3 Best Ways To Stop Minoxidil Shedding

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While Rogaine is a popular treatment for pattern baldness, it does cause a disturbing occurrence at the beginning of use: shedding. This article will explain why Rogaine shedding happens, how long it lasts, and how much loss new users can expect.

Additionally, natural methods to stop shedding and grow your hair more quickly will be outlined.

Using Rogaine to Treat Thinning and Receding Hair

Rogaine is a hair loss treatment – containing the active ingredient minoxidil – that is applied to the scalp daily.

The main use for Rogaine is in the treatment of Male-Pattern Baldness (MPB), the most common form of alopecia.

When applied regularly, the active ingredient works to promote blood circulation and reduce the effects (such as inflammation and hair miniaturization) caused by DHT.

The liquid and the foam versions of rogaine

As with any medication, this drug does have some side effects associated with use.

The most common side effects include local irritation (itching, redness, rash), but also some systemic side effects, such as dizziness, excess facial/body hair, and fast/irregular heartbeat.

Another adverse effect of minoxidil use is hair shedding, popularly referred to as “dread shed.”

The Hair Growth Cycle

To understand why medications like minoxidil and finasteride trigger shedding at the start of treatment, it is important to understand how hair grows. The process can be explained by the hair growth cycle.

There are four stages of the hair growth cycle.

Anagen

The active growth phase when hair grows and lengthens for a period of two to six years.

In men and women with pattern balding, the anagen phase is considerably shorter for the follicles impacted by hair loss. The result is shorter, thinner hairs that will cycle through the rest of the stages outlined below on an increased timeline.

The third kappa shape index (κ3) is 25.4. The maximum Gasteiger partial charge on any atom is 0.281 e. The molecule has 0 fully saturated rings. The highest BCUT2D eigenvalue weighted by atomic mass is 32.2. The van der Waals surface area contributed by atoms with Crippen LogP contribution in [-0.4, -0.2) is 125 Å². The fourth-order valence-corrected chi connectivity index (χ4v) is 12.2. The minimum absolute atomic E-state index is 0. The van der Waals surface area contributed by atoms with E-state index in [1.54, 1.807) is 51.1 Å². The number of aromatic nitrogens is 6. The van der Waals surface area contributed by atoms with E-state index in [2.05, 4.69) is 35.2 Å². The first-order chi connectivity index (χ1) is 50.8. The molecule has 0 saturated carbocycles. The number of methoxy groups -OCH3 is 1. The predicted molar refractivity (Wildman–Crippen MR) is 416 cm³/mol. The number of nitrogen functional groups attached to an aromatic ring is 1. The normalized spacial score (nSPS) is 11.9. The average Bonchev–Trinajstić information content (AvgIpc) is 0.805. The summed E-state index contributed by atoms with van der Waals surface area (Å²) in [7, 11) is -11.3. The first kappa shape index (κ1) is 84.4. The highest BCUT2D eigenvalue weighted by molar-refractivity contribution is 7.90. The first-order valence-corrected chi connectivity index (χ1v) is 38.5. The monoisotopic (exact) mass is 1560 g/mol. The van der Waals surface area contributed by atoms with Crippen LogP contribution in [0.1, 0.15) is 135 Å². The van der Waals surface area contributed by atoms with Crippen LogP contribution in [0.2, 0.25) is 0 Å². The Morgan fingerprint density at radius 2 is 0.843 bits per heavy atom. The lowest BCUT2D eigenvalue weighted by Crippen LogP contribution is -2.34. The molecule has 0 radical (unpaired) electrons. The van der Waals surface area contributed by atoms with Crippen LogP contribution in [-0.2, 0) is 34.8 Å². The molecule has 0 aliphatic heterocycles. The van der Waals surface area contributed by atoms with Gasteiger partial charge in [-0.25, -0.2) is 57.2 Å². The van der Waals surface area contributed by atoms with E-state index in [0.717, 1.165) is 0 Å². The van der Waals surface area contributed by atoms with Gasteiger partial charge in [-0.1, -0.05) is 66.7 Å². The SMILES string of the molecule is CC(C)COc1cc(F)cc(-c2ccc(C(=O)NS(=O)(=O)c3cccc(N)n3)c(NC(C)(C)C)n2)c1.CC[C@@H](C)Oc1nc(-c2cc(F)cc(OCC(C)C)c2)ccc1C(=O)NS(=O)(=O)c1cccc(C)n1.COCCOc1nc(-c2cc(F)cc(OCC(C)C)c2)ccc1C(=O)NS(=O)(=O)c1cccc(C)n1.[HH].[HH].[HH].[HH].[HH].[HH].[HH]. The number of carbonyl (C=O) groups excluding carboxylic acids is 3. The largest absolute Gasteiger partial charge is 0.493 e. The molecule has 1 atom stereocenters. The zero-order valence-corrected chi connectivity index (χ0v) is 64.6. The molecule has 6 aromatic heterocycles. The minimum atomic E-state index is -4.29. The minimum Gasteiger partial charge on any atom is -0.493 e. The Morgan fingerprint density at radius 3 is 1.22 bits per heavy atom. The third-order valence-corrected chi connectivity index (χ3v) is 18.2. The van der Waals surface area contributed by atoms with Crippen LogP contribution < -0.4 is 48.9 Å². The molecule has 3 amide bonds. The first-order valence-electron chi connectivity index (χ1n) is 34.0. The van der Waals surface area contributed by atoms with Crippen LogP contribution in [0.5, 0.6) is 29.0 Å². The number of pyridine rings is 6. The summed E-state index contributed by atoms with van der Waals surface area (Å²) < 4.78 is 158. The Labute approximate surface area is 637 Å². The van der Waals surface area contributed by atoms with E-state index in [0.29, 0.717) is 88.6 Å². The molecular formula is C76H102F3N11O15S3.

Catagen

The transitional phase when the base of the hair follicle, known as the bulb, begins to detach from the follicle’s blood supply. The detachment begins once the follicle receives a chemical signal to stop growing.

At what point in the anagen phase the hair follicle receives the signal will depend on various factors. Body and facial hairs, for example, will receive the signal at a quicker rate than scalp hair that may have entered the anagen phase at the same time. This is because body hairs are characteristically finer and shorter than their scalp counterparts.

This stage can last up to a few weeks.

Telogen

The resting phase when the bottom of the hair strand (the bulb) has completely detached from the follicle. The hair strand does not immediately shed from the follicle. Instead, it waits for a newly formed hair strand to grow from the follicle and push it out of its place which can take up to three months.

Telogen hairs can shed from typical activities, too, such as hair washing or brushing. These are often the types of hairs found in hairbrushes, in the shower drain, or on pillows.

Exogen

When the telogen phase hair finally sheds from its follicle, it has entered the exogen phase.

Exogen is a phase often overlooked or lumped in with telogen, as it is not so much a standalone phase like the other three above. Instead, exogen is characterized by the end of one phase (telogen) and the beginning of another (anagen).

What Causes Rogaine Shedding?

During the course of the normal hair growth cycle, shedding takes place. About 100 hairs are shed per day in a healthy individual, and this just means the telogen phase has ended and anagen is next.

When shedding takes place while on hair growth treatments, including Rogaine, the reason is the same.

Rogaine and Propecia – the only two FDA-approved baldness treatments on the market – both bring your hair from the resting phase to the active growth phase. They do this in different ways, but the result of both is excess shedding.

When using treatments like Rogaine and Propecia, individuals can expect to see one result: hair growth. That is the likely result when you use these medications as directed.

There are two ways that Rogaine works to promote hair growth:

  1. It triggers hair growth in dormant hair follicles, and;
  2. It lengthens the anagen phase to promote longer, thicker hair.

Just as the hair growth cycle outlined above indicates, for this to happen the dormant hairs must be shed. This is why see an increase in the number of shed telogen hairs in the first few weeks of treatment is common.

The good news is that an increase in shedding is a sign the medication is working as intended.

How Common is Rogaine Shedding?